Area ag land selling for less
FAIRMONT — What is the value of ag land? Is it a good time to sell? Is it a good time to buy?
These are legitimate questions, but unfortunately, there are no definitive answers.
Now could be a good time to sell. Currently, there is less quality farm land for sale than normal, according to Farmers National Company, an Omaha-based agricultural landowner services firm that sold almost 3,900 properties in the last five years. An average of 1 percent of ag land sells each year, but in Iowa in 2017, about two-thirds of 1 percent of ag land sold in the open market.
Having the opportunity to acquire neighboring farmland could be an impetus to a buyer, but factors such as interest rates and land quality also come into play.
On the other hand, selling land in the current market might be a good move. Ag land values remain strong even though they have dropped from previous years.
Mike Sheplee, Martin County deputy assessor and senior appraiser, is reluctant to list high and low land prices, referring to them as outliers that might not represent market conditions, but he does say overall ag land prices have decreased.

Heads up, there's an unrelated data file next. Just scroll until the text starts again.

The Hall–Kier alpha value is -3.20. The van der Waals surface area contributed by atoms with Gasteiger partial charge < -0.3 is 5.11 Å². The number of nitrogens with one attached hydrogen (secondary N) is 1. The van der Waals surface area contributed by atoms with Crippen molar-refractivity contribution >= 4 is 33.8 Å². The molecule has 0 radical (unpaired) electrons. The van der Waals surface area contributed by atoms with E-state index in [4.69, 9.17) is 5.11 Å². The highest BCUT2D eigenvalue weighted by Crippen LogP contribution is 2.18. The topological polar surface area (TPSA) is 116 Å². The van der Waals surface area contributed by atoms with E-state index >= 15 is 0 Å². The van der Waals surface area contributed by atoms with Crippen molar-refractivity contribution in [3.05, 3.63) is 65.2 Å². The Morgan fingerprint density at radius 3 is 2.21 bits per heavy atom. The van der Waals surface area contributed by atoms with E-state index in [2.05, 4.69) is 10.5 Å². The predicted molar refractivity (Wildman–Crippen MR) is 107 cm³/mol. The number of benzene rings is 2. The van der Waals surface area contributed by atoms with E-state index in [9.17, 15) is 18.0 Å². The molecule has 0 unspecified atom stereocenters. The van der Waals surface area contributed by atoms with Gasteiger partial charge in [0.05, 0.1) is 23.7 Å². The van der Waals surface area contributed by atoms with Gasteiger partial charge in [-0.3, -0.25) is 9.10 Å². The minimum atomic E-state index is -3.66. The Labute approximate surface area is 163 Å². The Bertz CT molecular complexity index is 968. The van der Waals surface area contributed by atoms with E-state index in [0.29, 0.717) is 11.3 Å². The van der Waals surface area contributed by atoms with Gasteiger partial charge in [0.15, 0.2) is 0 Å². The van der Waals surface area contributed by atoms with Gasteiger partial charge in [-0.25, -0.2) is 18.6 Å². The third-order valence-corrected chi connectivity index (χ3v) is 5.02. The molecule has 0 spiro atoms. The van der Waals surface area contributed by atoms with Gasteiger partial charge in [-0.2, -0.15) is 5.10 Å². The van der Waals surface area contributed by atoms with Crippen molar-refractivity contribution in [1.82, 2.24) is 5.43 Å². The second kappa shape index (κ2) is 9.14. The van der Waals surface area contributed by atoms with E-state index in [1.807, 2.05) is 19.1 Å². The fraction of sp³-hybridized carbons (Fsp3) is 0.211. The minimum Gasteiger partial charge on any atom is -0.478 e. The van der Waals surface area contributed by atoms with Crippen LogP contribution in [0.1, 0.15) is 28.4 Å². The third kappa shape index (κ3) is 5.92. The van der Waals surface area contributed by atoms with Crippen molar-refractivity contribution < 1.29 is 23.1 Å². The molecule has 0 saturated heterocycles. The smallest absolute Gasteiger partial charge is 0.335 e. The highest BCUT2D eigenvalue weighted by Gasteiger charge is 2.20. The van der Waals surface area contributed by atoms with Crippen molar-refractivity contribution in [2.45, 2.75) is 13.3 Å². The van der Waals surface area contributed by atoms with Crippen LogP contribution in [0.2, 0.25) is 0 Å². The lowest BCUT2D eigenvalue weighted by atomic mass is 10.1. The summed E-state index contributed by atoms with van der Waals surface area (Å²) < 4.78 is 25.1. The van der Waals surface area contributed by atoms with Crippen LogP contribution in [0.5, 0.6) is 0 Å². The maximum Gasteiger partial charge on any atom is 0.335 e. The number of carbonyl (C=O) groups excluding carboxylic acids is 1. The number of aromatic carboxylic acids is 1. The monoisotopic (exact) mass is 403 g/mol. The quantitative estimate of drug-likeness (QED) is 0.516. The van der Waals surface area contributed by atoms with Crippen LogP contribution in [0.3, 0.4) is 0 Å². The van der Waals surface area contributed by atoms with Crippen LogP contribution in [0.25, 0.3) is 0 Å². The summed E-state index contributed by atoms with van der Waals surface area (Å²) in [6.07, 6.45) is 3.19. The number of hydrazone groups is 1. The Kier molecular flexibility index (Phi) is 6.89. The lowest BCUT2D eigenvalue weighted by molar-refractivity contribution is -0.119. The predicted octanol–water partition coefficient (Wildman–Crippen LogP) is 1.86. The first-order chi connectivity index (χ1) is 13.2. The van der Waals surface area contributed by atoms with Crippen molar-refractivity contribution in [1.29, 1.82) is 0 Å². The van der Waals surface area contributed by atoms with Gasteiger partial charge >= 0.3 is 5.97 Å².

“Prices of good quality ag land with a crop production index (CPI) of 86 or better have declined about 10 percent from last year,” Sheplee said. “Last year’s median was $7,950 per acre compared to $7,100 so far in 2018.”
The 14 land sales in Martin County in 2017 were concentrated in eight townships. So far this year, 14 sales were spread out over 11 townships, and the average sale was about 10 percent less than the previous year. Of the tilled land in the county, 78 percent is rated 86 or better CPI.
“Nearly all buyers continue to be farmer owners who are expanding their operations or acquiring land previously leased when landlords decide to sell,” Sheplee said.
But not all rural land sold in Martin County have been used for agricultural purposes.
“We’re also seeing sales of conservation-type lands between private individuals,” Sheplee said. “These are lands with expiring CRP (Conservation Reserve Program) contracts which remain in the permanent CREP/RIM (Conservation Reserve Enhancement Program/Reinvest in Minnesota) programs. Since CRP program maintenance payments have expired after 15 years, they have been selling in the $650 to $1,400 per acre range.”
For more information on ag land sales, detailed data is available at no charge at the Martin County Assessor’s Office, and additional information is available at www.beacon.schneidercorp.com. There also is a new free Beacon functionality on the parcel page sales section to link you directly to the eCRV (electronic certification of value) that is required for each sale, Sheplee said. The eCRV provides specifics of each sale transaction such as buyers, sellers and transaction terms.